The coronavirus is going to change the media industry – and the world
By the time you read this, Europe will probably (hopefully) be past its peak of the Covid-19 emergency, and some of the early-hit Asian countries will be dealing with the aftermath, treading cautiously lest there’s another outbreak. Other parts of the world, including the most vulnerable and those countries without health care, will be in major crisis mode.
There is much about the coronavirus pandemic that has been surprising, but what is most remarkable is that this was expected. Scientists have been saying for decades that we should get ready for the next, long overdue, pandemic. Considering much of the northern hemisphere hasn’t had a catastrophic viral outbreak since the Aids crisis developed in the 1980s, maybe the most appropriate feeling should be amazement that we got away with it for as long as we did.
The post-coronavirus production is likely to be centralised, using a lot of remote tools and as small a crew as possible
The pandemic – again, no surprise – has confirmed that the free market does not excel at securing the welfare of citizens. Civic institutions, set up by people, for people, need to be well-supplied, well-prepared and respected, if countries expect to weather major national and international crises. But even in those countries with well-supported civil infrastructure, Covid-19 is going to leave quite an impact crater. No one can predict exactly how things will play out, but there are some things we should be ready for.
We have to accept that the post-Covid-19 world is going to be a new one. There has been some talk of ‘when things go back to normal’. My hunch is that we are not going to be able to go back to anything. There will be the pre-coronavirus world and the post-coronavirus world – each with its different rules and governing forces.
The virus, and the steps needed to curb it, have already brought substantial economic devastation. In our webinar in March, FEED covered how media and entertainment freelancers were being hit hard – this was from only the first couple of weeks of the lockdown in the UK. Production is being postponed and crew from every part of the industry are hurting.
When productions do pick up again – and they will, but probably not with the frequency we’re used to – industry talent across the board are going to be in a very different position. They are going to be hungry to take any kind of work that will get them back into employment, which is going to make them subject to exploitation. But having experienced how little safety net there really is, they are going to be painfully aware of how film and TV labour – and that includes coders, developers and all kinds of other digital professionals – have been taken advantage of in the past. This has not always been the fault of production companies or the industry – most of the time they have been following the prevailing laws of the land (although sometimes they have lobbied for these). There is going to be a hard pushback and a demand for a better deal. There will be strikes and there will be renegotiation of contracts – and this could lead some companies to go to other parts of the world for cheaper or more willing workers.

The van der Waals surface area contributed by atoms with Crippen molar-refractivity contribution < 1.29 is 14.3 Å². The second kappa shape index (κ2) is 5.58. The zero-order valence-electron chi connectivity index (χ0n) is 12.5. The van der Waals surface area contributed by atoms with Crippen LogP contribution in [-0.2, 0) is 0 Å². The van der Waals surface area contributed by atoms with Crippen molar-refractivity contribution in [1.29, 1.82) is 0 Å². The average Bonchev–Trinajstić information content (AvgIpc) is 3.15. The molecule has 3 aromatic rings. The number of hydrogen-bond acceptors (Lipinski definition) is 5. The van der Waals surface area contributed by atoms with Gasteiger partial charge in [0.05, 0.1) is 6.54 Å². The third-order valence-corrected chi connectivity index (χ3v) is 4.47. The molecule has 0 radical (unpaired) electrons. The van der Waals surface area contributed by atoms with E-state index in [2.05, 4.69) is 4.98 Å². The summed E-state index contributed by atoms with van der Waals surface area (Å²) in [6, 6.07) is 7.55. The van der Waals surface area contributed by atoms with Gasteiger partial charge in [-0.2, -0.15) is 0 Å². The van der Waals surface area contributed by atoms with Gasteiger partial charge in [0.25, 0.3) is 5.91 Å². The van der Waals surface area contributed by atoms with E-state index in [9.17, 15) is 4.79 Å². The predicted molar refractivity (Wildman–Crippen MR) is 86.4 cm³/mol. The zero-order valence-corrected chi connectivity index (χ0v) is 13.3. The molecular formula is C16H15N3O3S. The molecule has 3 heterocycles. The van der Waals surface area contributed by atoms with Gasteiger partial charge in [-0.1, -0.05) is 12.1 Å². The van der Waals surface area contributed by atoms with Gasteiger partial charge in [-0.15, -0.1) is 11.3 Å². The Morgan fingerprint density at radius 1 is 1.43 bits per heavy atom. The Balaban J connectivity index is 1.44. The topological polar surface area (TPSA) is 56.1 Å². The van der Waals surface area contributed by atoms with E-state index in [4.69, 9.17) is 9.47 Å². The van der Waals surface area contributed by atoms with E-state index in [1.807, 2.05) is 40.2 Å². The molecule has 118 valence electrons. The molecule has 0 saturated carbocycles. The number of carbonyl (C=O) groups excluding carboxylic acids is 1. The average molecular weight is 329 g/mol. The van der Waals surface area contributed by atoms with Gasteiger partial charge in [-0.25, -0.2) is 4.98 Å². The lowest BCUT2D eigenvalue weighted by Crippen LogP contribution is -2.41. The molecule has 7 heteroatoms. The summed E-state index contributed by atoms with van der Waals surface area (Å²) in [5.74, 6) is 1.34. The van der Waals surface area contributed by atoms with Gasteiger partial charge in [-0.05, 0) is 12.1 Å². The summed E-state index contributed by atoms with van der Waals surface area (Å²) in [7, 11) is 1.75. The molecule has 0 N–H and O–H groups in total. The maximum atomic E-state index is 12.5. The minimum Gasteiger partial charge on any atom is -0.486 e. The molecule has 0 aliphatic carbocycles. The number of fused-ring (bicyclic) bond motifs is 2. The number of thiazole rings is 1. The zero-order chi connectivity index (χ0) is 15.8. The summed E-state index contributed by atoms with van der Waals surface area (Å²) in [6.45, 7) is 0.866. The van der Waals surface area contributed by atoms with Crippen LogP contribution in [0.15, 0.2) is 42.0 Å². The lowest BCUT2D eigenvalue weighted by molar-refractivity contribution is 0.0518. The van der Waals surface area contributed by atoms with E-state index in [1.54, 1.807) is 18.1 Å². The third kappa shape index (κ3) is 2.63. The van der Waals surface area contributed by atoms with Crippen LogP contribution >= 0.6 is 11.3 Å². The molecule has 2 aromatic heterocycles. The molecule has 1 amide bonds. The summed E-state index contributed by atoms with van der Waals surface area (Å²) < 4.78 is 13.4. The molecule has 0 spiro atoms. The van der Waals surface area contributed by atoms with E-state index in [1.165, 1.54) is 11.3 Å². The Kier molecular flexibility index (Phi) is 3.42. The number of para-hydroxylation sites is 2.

At the same time, content producers are going tighten their belts, cutting away whatever they can – and looking for the cheapest labour – or looking to automate when more economical. The post-coronavirus era could be the time when cheap AI really does take over from human beings en masse. After months of lockdown, there will be evaluations of staff and many who have been put on hold now won’t be asked to come back. The post-coronavirus production is likely to be centralised, using a lot of remote tools and as small a crew as possible. Whereas a production might have once been a symphony orchestra, it will now be a small band with one roadie.
Taking your work home
Covid-19 has forced people into networked workspaces – ‘working from home’. It has made businesses take that leap they always considered, but never really worked out the details for. Suddenly, broadcasters have had to find ways of making productions work with a distributed crew working only through their browsers, or have had to find a way to finish a feature film without access to a post facility.
These lessons are going to stick, especially since the return to work will be gradual, with some countries going back to their traditional workplaces before others as health officials and governments dictate accordingly.
There is going to be great caution around the possibility of a resurgence of the virus. As a result, there might be many situations where people are simply told to keep working from home. Some might have found that they like it and have worked well in their living rooms and might request to have the situation extended.
The economic impact of the coronavirus, the collapse of markets, greater unemployment and potentially less access to capital all means companies will be looking to cut expenses. While some of these cuts will be in staff, some might be in real estate. Companies may embrace decentralised working wholeheartedly and shut down some of their brick-and-mortar facilities. If you’ve had months of good results with people paying for their own office space in their kitchens, would you want to bring them back to provide shelter for eight hours a day if you didn’t have to?
There’s going to be a rough ride ahead. But there are also a lot of opportunities in the coronavirus crisis – for new ways of working, new economic models and new priorities about what’s important and what’s not. But more on that next month. Until then, stay safe, stay connected.
This article first appeared in the May 2020 issue of FEED magazine.